Drawing upon a range of insights from Plato and Aristotle to Gadamer and Ingarden, this phenomenological study examines the nature of artistic creation. Mitscherling and Fairfield also draw heavily upon many artists’ statements regarding their own creative process.
Investigating connections between philosophical hermeneutics and neighbouring traditions of thought, this volume considers the question of how post-Heideggerian hermeneutics, as represented by Gadamer, Ricoeur and recent scholars following in their wake, relate to these traditions, both in general terms and bearing upon specific questions. The traditions covered in this volume-existentialism, pragmatism, poststructuralism, Eastern philosophy, and hermeneutics itself-are all characterized by significant internal diversity, adding to the difficulty in reaching an interpretation that is at once comparative and critical. None of these (...) traditions represent a unified system of belief; all are umbrella terms which are at once useful and imprecise, and the differences internal to each must not to be understated. An innovative work of comparative philosophy, this volume avoids oversimplification and offers specific analyses that treat hermeneutics in relation to particular themes and key figures in each of these traditions of thought. Philosophical hermeneutics is explicitly dialogical, and it is in this spirit that the authors of this book approach their subjects, revealing the important affinities and opportunities for mutually enriching conversations which have until now been overlooked. (shrink)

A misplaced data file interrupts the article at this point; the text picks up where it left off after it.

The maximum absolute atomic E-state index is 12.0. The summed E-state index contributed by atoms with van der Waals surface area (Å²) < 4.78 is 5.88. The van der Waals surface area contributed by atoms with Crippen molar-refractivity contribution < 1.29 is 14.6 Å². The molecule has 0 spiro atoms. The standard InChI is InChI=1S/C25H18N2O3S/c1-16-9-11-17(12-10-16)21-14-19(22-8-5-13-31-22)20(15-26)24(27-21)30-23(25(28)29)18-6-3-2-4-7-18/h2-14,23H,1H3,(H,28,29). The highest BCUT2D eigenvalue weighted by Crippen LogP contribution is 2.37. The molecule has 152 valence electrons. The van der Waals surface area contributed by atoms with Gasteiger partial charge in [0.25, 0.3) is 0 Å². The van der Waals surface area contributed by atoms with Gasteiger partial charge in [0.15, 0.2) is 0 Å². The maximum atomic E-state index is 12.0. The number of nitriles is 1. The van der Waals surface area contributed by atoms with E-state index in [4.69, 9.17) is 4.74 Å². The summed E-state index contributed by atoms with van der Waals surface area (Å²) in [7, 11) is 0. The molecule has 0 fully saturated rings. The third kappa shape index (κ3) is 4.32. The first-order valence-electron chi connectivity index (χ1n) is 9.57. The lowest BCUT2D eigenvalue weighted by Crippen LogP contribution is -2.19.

_John Dewey and Continental Philosophy_ provides a rich sampling of exchanges that could have taken place long ago between the traditions of American pragmatism and continental philosophy had the lines of communication been more open between Dewey and his European contemporaries. Since they were not, Paul Fairfield and thirteen of his colleagues seek to remedy the situation by bringing the philosophy of Dewey into conversation with several currents in continental philosophical thought, from post-Kantian idealism and the work of Friedrich Nietzsche (...) to twentieth-century phenomenology, hermeneutics, and poststructuralism. This unique volume includes discussions comparing and contrasting Dewey with the German philosophers G. W. F. Hegel, Friedrich Nietzsche, Martin Heidegger, and Hans-Georg Gadamer on such topics as phenomenology, naturalism, organicism, contextualism, and poetry. Others investigate a series of connections between Dewey and contemporary French philosophy, including the notions of subjectivity, education, and the critique of modernity in Michel Foucault; language and politics in Jacques Derrida; and the concept of experience in Gilles Deleuze. Also discussed is the question of whether we can identify traces of _Bildung_ in Dewey’s writings on education, and pragmatism’s complex relation to twentieth-century phenomenology and hermeneutics, including the problematic question of whether Heidegger was a pragmatist in any meaningful sense. Presented in intriguing pairings, these thirteen essays offer different approaches to the material that will leave readers with much to deliberate. _ John Dewey and Continental Philosophy_ demonstrates some of the many connections and opportunities for cross-traditional thinking that have long existed between Dewey and continental thought, but have been under-explored. The intersection presented here between Dewey’s pragmatism and the European traditions makes a significant contribution to continental and American philosophy and will spur new and important developments in the American philosophical debate. (shrink)